Frequently Asked Questions
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For common questions regarding the Shanthi Project, check out our Frequently Asked Questions below.
What curriculum is used in your programs?
What training and certifications do Shanthi Project instructors hold?
To foster and model trauma-informed best practices when teaching, Shanthi Project requires all of its mindfulness instructors to complete 14 hours of trauma-informed training led by a senior instructor and clinical psychologist; they are also required to complete two eight-week online learning programs in mindfulness education via Mindful Schools before they can implement our programs. As an organization, Shanthi Project is committed to recognizing behaviors often associated with exposure to trauma, helping students regulate their emotions, and using preventive trauma-informed best practices to avoid re-traumatization of students.
What is mindfulness?
"Mindfulness is the awareness that arises through paying attention, on purpose,
in the present moment, non-judgmentally." - Jon Kabat-Zinn
Studies show us that mindfulness decreases stress and anxiety, improves attention and brain functioning, improves mood and emotional regulation, and increases overall health and body awareness.
Mindfulness is now a common tool used in the positive psychology offered by nearly all of our public education, health, and human services organizations.
What curriculum is used in your programs?
Our Calm+Kind+Focused curriculum is based on the Mindful Schools and Mind-UP curricula. Both programs have extensive outcome research that shows consistent increases in self-awareness and attentional capacity, self-regulation, and social skills.
Mindfulness lessons include techniques to cope with change, respond to strong emotions, show kindness through actions, feel grateful, practice tolerance, and much more. Shanthi Project is committed to delivering an inclusive, secular curriculum to all the students and community members we work with.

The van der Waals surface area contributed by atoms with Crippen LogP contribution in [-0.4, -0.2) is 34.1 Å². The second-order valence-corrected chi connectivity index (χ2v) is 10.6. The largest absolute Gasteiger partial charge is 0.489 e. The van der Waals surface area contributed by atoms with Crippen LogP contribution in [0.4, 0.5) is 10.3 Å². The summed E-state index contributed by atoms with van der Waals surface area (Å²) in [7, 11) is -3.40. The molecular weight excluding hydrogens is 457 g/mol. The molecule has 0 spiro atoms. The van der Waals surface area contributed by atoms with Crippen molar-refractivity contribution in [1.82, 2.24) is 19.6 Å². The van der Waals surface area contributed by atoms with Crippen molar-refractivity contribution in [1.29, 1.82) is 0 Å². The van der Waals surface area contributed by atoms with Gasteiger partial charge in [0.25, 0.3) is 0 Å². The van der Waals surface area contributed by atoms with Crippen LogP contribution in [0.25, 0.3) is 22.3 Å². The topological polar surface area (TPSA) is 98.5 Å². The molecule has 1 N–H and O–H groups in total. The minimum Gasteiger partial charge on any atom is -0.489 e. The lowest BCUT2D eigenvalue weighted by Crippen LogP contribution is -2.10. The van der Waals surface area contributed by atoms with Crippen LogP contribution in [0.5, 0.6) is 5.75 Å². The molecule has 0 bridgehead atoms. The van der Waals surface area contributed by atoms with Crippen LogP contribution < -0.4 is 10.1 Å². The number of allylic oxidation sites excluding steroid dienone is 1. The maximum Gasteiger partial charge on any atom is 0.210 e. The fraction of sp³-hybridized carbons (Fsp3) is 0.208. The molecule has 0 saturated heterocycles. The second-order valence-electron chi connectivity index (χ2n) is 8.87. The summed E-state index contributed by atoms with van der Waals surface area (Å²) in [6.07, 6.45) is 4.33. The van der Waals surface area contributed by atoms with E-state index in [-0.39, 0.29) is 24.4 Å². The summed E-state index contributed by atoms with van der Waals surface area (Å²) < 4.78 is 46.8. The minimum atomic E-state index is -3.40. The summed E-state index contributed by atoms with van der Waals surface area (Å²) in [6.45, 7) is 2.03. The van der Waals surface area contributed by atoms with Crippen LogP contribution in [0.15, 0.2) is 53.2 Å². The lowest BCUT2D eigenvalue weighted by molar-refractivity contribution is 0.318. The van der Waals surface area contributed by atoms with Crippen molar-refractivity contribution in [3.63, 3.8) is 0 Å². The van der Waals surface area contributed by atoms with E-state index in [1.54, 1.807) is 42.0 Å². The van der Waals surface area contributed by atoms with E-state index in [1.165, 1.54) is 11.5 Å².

How do I get Shanthi Project in my school?
The first step in partnering with Shanthi Project is to make sure that your principal, school counselors, and teachers are as committed to bringing mindfulness to your school as you are. Once the commitment is there, please reach out to us at email@example.com.
If my child participates in a "Trauma-Informed" program, does that mean he/she/they is being treated for trauma?
No. In a trauma-informed school, the adults in that school community are prepared to recognize and respond to students who have been impacted by traumatic stress. These adults simply have an extra level of highly-effective training to treat the symptoms of trauma. Mindfulness and therapeutic yoga are clinically-backed treatments to manage the long-term effects of these symptoms.
I keep hearing about mindfulness to treat ACES. What are ACES?
“ACEs” is an acronym for Adverse Childhood Experiences. The term originated in a 1995 study conducted by the Centers for Disease Control and the Kaiser Permanente health care organization in California. Not only did the study show that ACEs are quite common, but according to a recap from Harvard University, “there is a powerful, persistent correlation between the more ACEs experienced and the greater the chance of poor outcomes later in life, including dramatically increased risk of heart disease, diabetes, obesity, depression, substance abuse, smoking, poor academic achievement, time out of work, and early death.”
ACEs can be treated in children and adults by reducing stress, building healthy relationships, and strengthening self-awareness. Mindfulness and therapeutic yoga are the exercises in which these treatments are administered. According to the CDC, ACEs are potentially traumatic events that occur in childhood between 0-17 years.
A few examples of ACEs include:
Experiencing violence, abuse, or neglect
Substance abuse in the home
Mental illness in the home
Parental separation or incarceration
Does Shanthi Project teach adults too?
Yes! We work with school personnel, social workers, counselors, families, businesses, and community organizations. If you are interested in learning more about trauma-informed mindfulness, please email us at firstname.lastname@example.org.